It's certainly been a long journey, but Talesha O'Neill is finally playing back playing rugby league at the elite level and this time it's for the Parramatta Eels.
When O'Neill found out last week that she would be making her debut for the club against the Wests Tigers, she cried and so did the Parramatta Eels physio.
"Matt, our physio is amazing and is the reason I'm playing," said O' Neill.
"During the pre-season I was seeing him twice a week to keep my knee and body strong.
"When I got my starting number, I told him it was because of him and we both cried.
"It was a lovely moment and a recognition that without those support staff I would not have got through pre-season."
But to understand just how significant that moment was, you need to understand a little bit more about O'Neill's journey.
O'Neill played her first game of rugby league for New South Wales in 2012. In 2012, very few people were talking about women in rugby league and the women had to pay for everything themselves.
"We were wearing men's footy shorts and our jerseys were down to our knees," said O'Neill.
"We got to play at Penrith Park and we trained on the back fields and in caravan parks; but I didn't care because it was my dream to wear the jersey.
"I also made the All Stars team and played alongside Karyn Murphy."
But then, O'Neill decided to join the army, moved to Townsville and played a mixture of sports including rugby league and rugby union.
Then an opportunity arose. In 2016, the Cronulla Sharks announced they were offering contracts to women for a 9-a-side competition. O'Neill decided this was her chance, flew herself down and trialled. She was contracted and received just enough money to pay for private health insurance.
That's when things really started moving at pace. O'Neill played City v Country in 2017, represented the Blues again in 2017 and also played in Papua New Guinea as part of the Prime Minister's XIII.
O'Neill met Brad Donald during that tour.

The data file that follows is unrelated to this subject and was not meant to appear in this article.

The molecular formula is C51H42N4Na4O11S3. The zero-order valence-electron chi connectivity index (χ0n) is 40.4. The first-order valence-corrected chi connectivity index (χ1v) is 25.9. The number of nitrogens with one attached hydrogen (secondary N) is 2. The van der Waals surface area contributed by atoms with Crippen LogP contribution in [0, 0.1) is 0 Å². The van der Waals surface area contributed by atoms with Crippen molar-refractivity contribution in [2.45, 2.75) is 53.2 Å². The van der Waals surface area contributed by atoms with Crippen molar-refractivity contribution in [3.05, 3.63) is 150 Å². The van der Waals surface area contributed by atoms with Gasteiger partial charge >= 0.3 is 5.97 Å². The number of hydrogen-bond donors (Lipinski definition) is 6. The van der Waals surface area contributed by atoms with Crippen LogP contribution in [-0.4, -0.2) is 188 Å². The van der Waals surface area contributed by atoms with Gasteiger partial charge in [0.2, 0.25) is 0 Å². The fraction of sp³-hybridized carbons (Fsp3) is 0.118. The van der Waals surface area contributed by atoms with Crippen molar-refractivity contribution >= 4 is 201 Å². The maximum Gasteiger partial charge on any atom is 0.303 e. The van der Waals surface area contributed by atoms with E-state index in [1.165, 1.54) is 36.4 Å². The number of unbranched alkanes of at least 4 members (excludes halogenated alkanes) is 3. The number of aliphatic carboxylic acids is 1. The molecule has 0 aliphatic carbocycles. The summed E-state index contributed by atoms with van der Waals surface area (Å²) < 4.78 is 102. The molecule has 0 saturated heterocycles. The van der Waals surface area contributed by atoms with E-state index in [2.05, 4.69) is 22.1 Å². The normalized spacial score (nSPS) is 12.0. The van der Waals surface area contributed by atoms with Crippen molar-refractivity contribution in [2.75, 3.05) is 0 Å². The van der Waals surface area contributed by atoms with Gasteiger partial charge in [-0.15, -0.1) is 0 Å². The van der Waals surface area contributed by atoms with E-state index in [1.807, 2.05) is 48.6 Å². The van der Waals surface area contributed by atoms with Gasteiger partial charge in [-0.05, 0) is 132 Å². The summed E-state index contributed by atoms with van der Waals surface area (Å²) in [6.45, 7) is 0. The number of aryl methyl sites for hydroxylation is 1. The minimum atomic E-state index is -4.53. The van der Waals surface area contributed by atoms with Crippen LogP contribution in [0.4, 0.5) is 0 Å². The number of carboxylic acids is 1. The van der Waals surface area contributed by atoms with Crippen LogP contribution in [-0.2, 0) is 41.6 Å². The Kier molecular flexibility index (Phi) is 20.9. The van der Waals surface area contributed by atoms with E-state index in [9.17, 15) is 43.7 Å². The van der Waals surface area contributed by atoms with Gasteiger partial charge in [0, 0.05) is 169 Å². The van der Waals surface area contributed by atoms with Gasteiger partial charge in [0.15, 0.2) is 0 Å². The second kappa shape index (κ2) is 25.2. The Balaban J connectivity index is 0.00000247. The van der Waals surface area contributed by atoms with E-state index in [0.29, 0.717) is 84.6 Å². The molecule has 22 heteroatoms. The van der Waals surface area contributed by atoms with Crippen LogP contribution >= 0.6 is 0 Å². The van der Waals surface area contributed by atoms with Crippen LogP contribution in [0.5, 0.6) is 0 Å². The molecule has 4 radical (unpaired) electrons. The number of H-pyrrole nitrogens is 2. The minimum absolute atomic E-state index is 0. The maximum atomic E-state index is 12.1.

"Brad told me this was my time to shine," said O' Neill.
"I played a good game and then was picked in the Jillaroos squad for the Rugby League World Cup in 2017, which was a massive highlight for me.
"So was that first State of Origin game at North Sydney Oval where we stayed on the field signing autographs for hours after the game ended."
At that point the National Women's Rugby League Premiership had been announced and O'Neill signed with the St George Illawarra Dragons for the first season. But, injury had struck and O'Neill had had knee surgery just before pre-season, so did not have the opportunity to do a full pre-season.
In her own words, O'Neill was not at her best that season.
"I had had such a good year and I didn't want to let that opportunity slip," said O'Neill.
"I really wanted to be part of the NRLW that first year."
Then more injury. O'Neill had two ankle surgeries, two knee surgeries and two nose surgeries. Back in 2020 she also gave birth to her first child, Bailey.
In fact, she played in a Grand Final already pregnant.
After so many surgeries, O'Neill was unsure if she would ever make it back.
"My family were always supportive, but even they were starting to think I was done because my body was broken," said O'Neill.
"But I knew in myself that I still had something more to give and the message from my husband was 'don't let anyone tell you that you can't do it''.
O'Neill decided to play one more game with the Australian Defence Force against the Queensland Police Force. At that game her now agent noticed her and encouraged her to have another go.
Her agent got on the phone and started making phone calls and soon after she had an offer from the Parramatta Eels.
"Andy Patmore was my assistant coach in 2016 at Origin, so he knew me as a player and so did Dean Widders" said O'Neill.
"I am really thankful they gave me the chance to play and I have proved that I can do it and that I am fit enough."
Like many women, O'Neill has struggled with self-doubt. But since her first season in NRLW, technology has advanced significantly. Now all the players have GPS trackers and even when she doubts herself, O'Neill can look at the data and see herself in the top 50 percent of players.
As mentioned, O'Neill gave birth back in 2020 and her "Bailey boy" is along with her for the journey this time.
O'Neill did not want to disrupt her son's schedule too much, which means that she drives up and back to Newcastle twice a week so Bailey can keep going to the same childcare. That's almost a six hour round trip.
Fortunately the women's game has also developed to a point where clubs are providing additional support for parents.
"The Eels have helped with a nanny when I have training and our wellbeing manager, Auntie Chrissie is always happy to babysit when we have events," said O'Neill. "It is so nice to have him around the team too; he is a little show off and the team love him."
Juggling being an elite athlete and a mum is something O'Neill is still struggling with.
"I have Bailey with me half the week and start to get into a routine, but then I need to drop him in Newcastle with my husband and I feel lonely when he goes," said O'Neill.
"But my two worlds do combine when I get to have him in the sheds and he soaks it all in; even after a loss having Bailey boy there reminds me that there is more to life than footy.
"I'll always have my Bailey boy when things don't go to plan on the field."